Epilepsy and COVID-19 Vaccination

Questions you might be asking if you have epilepsy:

1- Are Those With Epilepsy At Higher Risk Of Side Effects?

There is no evidence that persons with epilepsy are at higher risk of side effects after vaccination. As with any vaccine, some persons may develop a fever which could lower their seizure threshold for the short term, and rarely could result in a break-through seizure. There is no evidence that this vaccination results in worsening of the epilepsy, or brain injury.

2- Should Those With Seizures Triggered By Fever Avoid Getting The COVID Vaccine?

Elevated temperature (fever) is a common side effect after getting a vaccine. Fevers have been reported as a side effect after getting the COVID vaccine, because the immune system is reacting to create immunity in the body. Some people with epilepsy have seizures that are triggered by fever. However, the available data about the risks of COVID and the safety of the COVID vaccines still support vaccination. If you or your loved one have seizures triggered by fever, please talk to your health care provider about: 

  1. The specific benefits and risks of the COVID vaccine for you or your loved one
  2. Recommendations about where you or your loved one receive the vaccine, such as a location where medical staff are available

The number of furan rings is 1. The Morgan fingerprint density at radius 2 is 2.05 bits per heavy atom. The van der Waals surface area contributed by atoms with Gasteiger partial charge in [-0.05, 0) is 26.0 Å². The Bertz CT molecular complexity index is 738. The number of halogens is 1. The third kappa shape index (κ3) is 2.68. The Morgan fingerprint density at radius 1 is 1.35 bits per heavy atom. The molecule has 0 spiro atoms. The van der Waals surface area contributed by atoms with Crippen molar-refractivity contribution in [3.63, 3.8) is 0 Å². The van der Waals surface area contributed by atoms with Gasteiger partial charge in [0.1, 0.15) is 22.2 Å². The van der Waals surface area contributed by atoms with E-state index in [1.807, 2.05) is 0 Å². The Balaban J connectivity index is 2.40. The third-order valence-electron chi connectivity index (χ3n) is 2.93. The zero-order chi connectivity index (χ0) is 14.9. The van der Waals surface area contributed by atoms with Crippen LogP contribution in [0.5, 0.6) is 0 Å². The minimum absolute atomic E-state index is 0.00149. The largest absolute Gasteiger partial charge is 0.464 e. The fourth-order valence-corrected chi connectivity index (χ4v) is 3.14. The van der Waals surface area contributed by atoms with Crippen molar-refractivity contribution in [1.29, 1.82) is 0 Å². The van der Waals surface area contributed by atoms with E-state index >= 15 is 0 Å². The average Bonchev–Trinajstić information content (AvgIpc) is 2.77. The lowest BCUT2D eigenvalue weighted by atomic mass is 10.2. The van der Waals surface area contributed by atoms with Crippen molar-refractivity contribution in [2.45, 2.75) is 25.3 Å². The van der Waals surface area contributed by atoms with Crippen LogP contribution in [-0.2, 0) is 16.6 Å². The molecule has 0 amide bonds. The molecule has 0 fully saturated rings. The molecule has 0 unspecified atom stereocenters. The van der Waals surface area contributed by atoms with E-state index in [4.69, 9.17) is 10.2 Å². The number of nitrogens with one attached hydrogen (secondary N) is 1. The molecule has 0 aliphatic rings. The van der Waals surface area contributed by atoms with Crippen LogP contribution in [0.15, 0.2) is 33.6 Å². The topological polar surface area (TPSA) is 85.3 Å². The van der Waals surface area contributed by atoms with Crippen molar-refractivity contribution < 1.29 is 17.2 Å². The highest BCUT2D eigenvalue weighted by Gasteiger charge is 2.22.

3. Seizure Action Plan that includes consideration of rescue therapies

3- Do I Need To Continue To Mask And Social Distance Even After I Get The Vaccine?
It is important to continue to use all tools to stop this pandemic, such as masking, hand washing, and social distancing even after vaccination. Experts need time to learn more about the protection of the COVID vaccination in real-life conditions, and how long that protection will last. In addition, persons who have been vaccinated may still develop infection with the virus but not get sick, so they may still be able to infect others. Wearing a mask and social distancing will help to prevent that spread.

4- Where can I get the vaccine?
Operation Warp Speed and the CDC are working on plans to ensure that all people can access a vaccination and that cost will not be a barrier.. Your Primary Care doctor is likely to either administer or refer you to a local vaccination center. It is likely that there will be several centers in each community where one could be vaccinated.

5- Who is paying for the COVID vaccine?
Vaccination doses purchased with U.S. taxpayer dollars will be given to the American people at no charge. However, vaccine providers will be able to charge an administration fee to give the shot to someone, and would be able to have this fee reimbursed by the patient’s public or private insurance company. For uninsured patients, this fee can be covered by the Health Resources and Services Administration’s Provider Relief Fund.

We have reviewed and recommend reading this page authored by Dr. Wirrell for the Epilepsy Foundation's epilepsy.com webpage, above Q&As are extracted from that page:


Latest News

The episode featuring Dr. Koubeissi will premiere on Sunday, Nov. 15 at 9 p.m. ET. The episode features Dr. Koubeissi's work to develop a groundbreaking way to treat epilepsy with deep brain stimulation.